I have a set of loosely related components where some of these depend on others. For concreteness, lets assume we have components "common", "a" and "b". "common" does not have any dependencies, but all other projects use "common". Furthermore, "a" depends on "b". All components are written in Scala, and I would like to use sbt to build them.
The following properties would be nice to have:
- Multiple people work on the different projects, which is why we don't want to have a single repository, but rather one repository per project.
- Building a project should be easy, and all dependencies should be build automatically (if necessary). That is, if I modify "common" and then build "b", this should first build "common" and then go on to build "b".
- Be able to have all projects in an IDE, such that refactoring and similar IDE-tasks work correctly and all affected projects are changed correctly.
As far as I can see, there are two possibilities to have dependencies of this kind in sbt; either we use sub-projects, or use a managed dependency (that is pushed somewhere, e.g., locally). However, it seems that both of these options don't provide either (1) or (2) above. In particular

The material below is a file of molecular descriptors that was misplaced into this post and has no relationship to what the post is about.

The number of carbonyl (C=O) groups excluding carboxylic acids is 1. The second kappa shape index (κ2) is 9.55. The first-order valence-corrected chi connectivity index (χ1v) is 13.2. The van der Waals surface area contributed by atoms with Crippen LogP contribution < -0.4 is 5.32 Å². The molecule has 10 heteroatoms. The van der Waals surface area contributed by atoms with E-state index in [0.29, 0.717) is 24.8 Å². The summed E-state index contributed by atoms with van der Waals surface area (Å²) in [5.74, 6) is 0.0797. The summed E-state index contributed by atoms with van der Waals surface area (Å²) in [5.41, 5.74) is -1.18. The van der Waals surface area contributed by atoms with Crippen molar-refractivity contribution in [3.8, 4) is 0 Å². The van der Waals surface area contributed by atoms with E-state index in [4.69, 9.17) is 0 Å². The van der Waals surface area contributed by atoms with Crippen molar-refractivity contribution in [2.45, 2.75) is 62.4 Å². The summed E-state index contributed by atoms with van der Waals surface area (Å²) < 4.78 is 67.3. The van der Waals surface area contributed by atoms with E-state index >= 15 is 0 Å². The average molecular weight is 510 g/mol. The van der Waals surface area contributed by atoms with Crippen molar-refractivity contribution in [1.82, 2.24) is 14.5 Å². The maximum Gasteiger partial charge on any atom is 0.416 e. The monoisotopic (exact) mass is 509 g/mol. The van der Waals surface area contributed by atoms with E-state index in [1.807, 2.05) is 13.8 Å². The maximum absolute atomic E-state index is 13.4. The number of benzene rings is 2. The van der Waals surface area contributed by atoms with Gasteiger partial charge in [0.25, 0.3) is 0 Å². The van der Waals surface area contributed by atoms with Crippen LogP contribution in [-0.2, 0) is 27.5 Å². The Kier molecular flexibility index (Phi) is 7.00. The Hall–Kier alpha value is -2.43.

- Using sub-projects forces us to use a single repository, because all sub-project must be in sub-directories of the main project.
- Publishing the projects locally and using managed dependencies is cumbersome, as changing "common" and then building "b" only picks up the changes in "common" if that project was build and published first. I can see that managed dependencies are useful for many cases, but for our particular use-case they don't seem to work well. We frequently work on several projects and change them at the same time. For this reason, having to publish often seems overly complicated.
Is there really no way to say that an sbt project depends on another sbt project at a certain (relative) location, and having sbt figure out when to build the dependency?